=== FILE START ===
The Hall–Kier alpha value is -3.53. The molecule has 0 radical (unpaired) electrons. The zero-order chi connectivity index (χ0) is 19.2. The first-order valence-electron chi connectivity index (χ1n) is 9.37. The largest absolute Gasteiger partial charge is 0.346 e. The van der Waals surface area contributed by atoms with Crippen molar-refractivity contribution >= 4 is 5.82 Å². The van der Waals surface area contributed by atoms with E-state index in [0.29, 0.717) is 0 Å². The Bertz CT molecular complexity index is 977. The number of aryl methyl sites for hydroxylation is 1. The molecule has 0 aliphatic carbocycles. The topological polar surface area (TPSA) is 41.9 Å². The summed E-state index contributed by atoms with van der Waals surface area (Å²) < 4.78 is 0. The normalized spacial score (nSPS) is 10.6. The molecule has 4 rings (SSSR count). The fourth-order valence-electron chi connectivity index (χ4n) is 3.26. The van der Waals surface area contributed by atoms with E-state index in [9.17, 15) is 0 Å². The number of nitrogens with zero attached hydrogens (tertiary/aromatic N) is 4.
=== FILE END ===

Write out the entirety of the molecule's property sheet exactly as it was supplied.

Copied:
The Hall–Kier alpha value is -3.53. The molecule has 0 radical (unpaired) electrons. The zero-order chi connectivity index (χ0) is 19.2. The first-order valence-electron chi connectivity index (χ1n) is 9.37. The largest absolute Gasteiger partial charge is 0.346 e. The van der Waals surface area contributed by atoms with Crippen molar-refractivity contribution >= 4 is 5.82 Å². The van der Waals surface area contributed by atoms with E-state index in [0.29, 0.717) is 0 Å². The Bertz CT molecular complexity index is 977. The number of aryl methyl sites for hydroxylation is 1. The molecule has 0 aliphatic carbocycles. The topological polar surface area (TPSA) is 41.9 Å². The summed E-state index contributed by atoms with van der Waals surface area (Å²) < 4.78 is 0. The normalized spacial score (nSPS) is 10.6. The molecule has 4 rings (SSSR count). The fourth-order valence-electron chi connectivity index (χ4n) is 3.26. The van der Waals surface area contributed by atoms with E-state index in [9.17, 15) is 0 Å². The number of nitrogens with zero attached hydrogens (tertiary/aromatic N) is 4.